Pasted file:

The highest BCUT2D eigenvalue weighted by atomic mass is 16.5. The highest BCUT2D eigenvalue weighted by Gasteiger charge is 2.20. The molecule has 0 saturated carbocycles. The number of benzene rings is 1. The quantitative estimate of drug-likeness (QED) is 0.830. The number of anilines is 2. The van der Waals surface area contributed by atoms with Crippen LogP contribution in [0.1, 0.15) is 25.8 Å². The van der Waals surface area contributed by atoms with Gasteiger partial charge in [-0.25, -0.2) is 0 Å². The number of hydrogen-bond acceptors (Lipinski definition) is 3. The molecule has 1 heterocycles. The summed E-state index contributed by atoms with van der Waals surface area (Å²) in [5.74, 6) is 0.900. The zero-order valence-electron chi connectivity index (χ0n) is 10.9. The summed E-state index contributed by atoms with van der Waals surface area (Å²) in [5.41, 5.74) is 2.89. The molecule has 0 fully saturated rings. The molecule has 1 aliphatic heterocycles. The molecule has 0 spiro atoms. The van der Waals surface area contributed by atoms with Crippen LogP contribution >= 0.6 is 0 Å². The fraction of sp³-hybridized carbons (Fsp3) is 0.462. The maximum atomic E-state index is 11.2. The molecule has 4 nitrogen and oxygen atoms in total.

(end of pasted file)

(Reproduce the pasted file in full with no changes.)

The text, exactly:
The highest BCUT2D eigenvalue weighted by atomic mass is 16.5. The highest BCUT2D eigenvalue weighted by Gasteiger charge is 2.20. The molecule has 0 saturated carbocycles. The number of benzene rings is 1. The quantitative estimate of drug-likeness (QED) is 0.830. The number of anilines is 2. The van der Waals surface area contributed by atoms with Crippen LogP contribution in [0.1, 0.15) is 25.8 Å². The van der Waals surface area contributed by atoms with Gasteiger partial charge in [-0.25, -0.2) is 0 Å². The number of hydrogen-bond acceptors (Lipinski definition) is 3. The molecule has 1 heterocycles. The summed E-state index contributed by atoms with van der Waals surface area (Å²) in [5.74, 6) is 0.900. The zero-order valence-electron chi connectivity index (χ0n) is 10.9. The summed E-state index contributed by atoms with van der Waals surface area (Å²) in [5.41, 5.74) is 2.89. The molecule has 0 fully saturated rings. The molecule has 1 aliphatic heterocycles. The molecule has 0 spiro atoms. The van der Waals surface area contributed by atoms with Crippen LogP contribution >= 0.6 is 0 Å². The fraction of sp³-hybridized carbons (Fsp3) is 0.462. The maximum atomic E-state index is 11.2. The molecule has 4 nitrogen and oxygen atoms in total.